When you look carefully at the room you can see where the fir flooring ends - there used to be a wall there and that space had a staircase (opposite direction to ours) and a corridor - No way would that be up to code but if the PO had just left it alone we would have been 'grandfathered' and the town would have had no interest in our second set of stairs or the headroom :evil:

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Having said that - this is the best use of space, we needed stairs from the basement because going outside to access the main house was getting old and we figured that a second set of stairs to the bedroom floor would improve the Purple House's flow. 8)

We did have some other work done at the same time so I don't know how much the stair part was - sorry, but I think that just for the construction stairs and the LVL's it was close to 10K - 3 guys took over a week. Obviously if you do it yourself you'll save $$$.
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Re: Steep Stairs in Older Homes

Postby oldhouseluvr » Thu Jan 28, 2010 8:35 pm

At some in our home's past, the stair treads were replaced with deeper treads. The structure of the staircase appears to be unchanged and the risers look like they land in the same place.

Here are a couple of pictures I took. You can see the gap where a shallower but thicker tread was. It looks like the new treads extend beyond the riser. If your tread is shallow and squared off with the riser, you may be able to do the same with your steps.
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Re: Steep Stairs in Older Homes

Postby Don M » Fri Jan 29, 2010 1:59 pm

Be very careful rebuilding stairs. If they are off by even 1/2 an inch you will create a trip hazard. I didn't believe this but friends have basement stairs that have first floor hardwood extending over the top step of the basement stairs and everyone trips over that step going up :shock: ! Don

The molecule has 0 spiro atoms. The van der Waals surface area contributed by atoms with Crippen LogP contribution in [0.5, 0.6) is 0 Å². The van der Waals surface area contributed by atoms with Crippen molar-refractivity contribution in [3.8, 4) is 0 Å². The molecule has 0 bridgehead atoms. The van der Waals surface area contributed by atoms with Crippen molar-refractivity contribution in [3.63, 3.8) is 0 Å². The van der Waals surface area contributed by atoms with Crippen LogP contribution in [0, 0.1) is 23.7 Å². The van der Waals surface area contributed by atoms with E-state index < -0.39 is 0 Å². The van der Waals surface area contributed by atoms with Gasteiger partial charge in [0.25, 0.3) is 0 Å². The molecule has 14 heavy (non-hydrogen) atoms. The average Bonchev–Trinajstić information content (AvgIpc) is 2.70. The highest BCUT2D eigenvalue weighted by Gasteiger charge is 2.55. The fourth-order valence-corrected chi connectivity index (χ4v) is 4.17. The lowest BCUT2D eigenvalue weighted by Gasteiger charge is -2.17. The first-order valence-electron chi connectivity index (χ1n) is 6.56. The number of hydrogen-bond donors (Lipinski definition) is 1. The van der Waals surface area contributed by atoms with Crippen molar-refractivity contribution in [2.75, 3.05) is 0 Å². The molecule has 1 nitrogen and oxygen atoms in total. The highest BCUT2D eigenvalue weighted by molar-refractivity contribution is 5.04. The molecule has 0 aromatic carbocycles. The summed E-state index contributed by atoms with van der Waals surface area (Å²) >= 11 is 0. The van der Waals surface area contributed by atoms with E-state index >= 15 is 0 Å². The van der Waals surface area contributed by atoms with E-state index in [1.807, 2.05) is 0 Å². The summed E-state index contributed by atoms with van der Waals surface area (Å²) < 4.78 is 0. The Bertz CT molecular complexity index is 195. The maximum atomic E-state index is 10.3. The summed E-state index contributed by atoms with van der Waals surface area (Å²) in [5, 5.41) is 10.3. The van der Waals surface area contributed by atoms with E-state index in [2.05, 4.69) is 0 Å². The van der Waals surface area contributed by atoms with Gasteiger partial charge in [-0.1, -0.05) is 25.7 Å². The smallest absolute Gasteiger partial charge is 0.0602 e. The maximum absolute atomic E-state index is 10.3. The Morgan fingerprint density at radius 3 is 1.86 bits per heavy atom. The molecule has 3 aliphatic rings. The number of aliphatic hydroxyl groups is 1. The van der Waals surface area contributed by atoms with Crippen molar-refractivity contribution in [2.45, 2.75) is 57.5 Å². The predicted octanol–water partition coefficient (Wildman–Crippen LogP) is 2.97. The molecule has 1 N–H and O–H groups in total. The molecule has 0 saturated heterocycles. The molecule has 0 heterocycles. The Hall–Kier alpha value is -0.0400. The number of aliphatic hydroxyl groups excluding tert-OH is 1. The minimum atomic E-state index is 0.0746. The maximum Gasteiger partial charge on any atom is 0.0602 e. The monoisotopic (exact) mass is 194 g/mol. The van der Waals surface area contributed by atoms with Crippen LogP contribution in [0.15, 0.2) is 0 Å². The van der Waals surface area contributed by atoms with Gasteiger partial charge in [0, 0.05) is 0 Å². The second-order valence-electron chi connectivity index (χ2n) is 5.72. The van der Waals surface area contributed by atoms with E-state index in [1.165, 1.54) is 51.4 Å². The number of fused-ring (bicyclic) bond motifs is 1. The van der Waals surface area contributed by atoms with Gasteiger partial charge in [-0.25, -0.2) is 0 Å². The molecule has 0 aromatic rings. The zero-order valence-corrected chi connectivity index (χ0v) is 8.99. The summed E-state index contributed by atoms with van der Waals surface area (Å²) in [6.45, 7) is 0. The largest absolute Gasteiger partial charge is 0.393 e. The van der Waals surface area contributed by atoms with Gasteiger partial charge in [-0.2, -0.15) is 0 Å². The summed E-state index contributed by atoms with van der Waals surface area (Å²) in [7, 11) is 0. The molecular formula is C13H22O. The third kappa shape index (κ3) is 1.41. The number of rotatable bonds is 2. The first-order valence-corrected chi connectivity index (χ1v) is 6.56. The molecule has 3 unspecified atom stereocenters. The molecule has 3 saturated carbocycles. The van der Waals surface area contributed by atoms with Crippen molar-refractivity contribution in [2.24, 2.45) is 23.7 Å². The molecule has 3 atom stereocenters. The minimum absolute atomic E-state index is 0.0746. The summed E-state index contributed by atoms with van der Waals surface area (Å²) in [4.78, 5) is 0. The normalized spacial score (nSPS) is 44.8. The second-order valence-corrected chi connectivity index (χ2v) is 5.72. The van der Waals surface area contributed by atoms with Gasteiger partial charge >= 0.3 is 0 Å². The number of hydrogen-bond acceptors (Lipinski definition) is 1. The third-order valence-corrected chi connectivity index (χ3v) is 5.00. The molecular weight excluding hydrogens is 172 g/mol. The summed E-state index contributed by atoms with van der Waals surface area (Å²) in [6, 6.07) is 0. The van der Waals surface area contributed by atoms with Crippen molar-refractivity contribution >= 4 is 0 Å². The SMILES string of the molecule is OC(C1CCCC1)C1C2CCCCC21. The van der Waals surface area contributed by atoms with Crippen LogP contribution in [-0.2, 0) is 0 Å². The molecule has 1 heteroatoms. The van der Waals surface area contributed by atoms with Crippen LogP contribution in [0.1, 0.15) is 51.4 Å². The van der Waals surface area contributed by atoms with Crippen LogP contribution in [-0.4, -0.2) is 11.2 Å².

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Re: Steep Stairs in Older Homes

Postby James » Sun Jan 31, 2010 5:27 pm

If you start to rebuild those stairs, unless I am very much wrong, you WILL HAVE to meet code. If you leave them alone you won't because they are grandfathered in. Is a second staircase an option? In an addition maybe, if you have any plans for one? Old stairs can be scary, luckily mine are not to bad in that respect. Tho very inconvenient for furniture since they are 30 inchs wide with a 90 degree turn, and a beam that even I can hit my head on, and I'm five foot six. The top run of those was rebuilt by the PO, but in the same foot print. But if you start to change the foot print, then I don't think you can get closer to code, without having to meet code, tho check with you local inspector to be sure. Personally, I would learn to live with em. Definitely cheaper. Tho if you have addition plans including a second one would be an idea worth considering.
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Re: Steep Stairs in Older Homes

Postby Trevi » Thu Feb 25, 2010 11:54 am

we have two sets of stairs in our home and both are steep. I've seen steeper but they are definitely NOT up to code. A PO changed them in the 1930's but they are still steeper then today's standards. The back stairs are curved too which makes them like climbing a ladder! It's a historic site so we can't change them even if we wanted to but like lavender_bush said, if you rebuild them you'll have to comply with the modern codes. Trust me- complying with modern codes has delayed our move-in date from last June to (POSSIBLY) this weekend!
Here are the back steps(BEFORE we changed anything), in the middle of all the work
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and the finished steps (yes, that IS a bubbler and yes, it DOES work)
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I don't have pictures of the front steps yet but you get the idea. They don't look as steep in the pics but trust me- they are!
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Re: Steep Stairs in Older Homes

Postby Don M » Thu Feb 25, 2010 12:41 pm

Trevi,
What an improvement in the appearance of your back stairs. We too have two sets & our back stairs are similar to yours.
Our front stairs are also not as deep as stairs found in newer homes. Our old Corgi fell down them when we first moved in. I had them carpeted which gives the dogs some traction :wink: .Don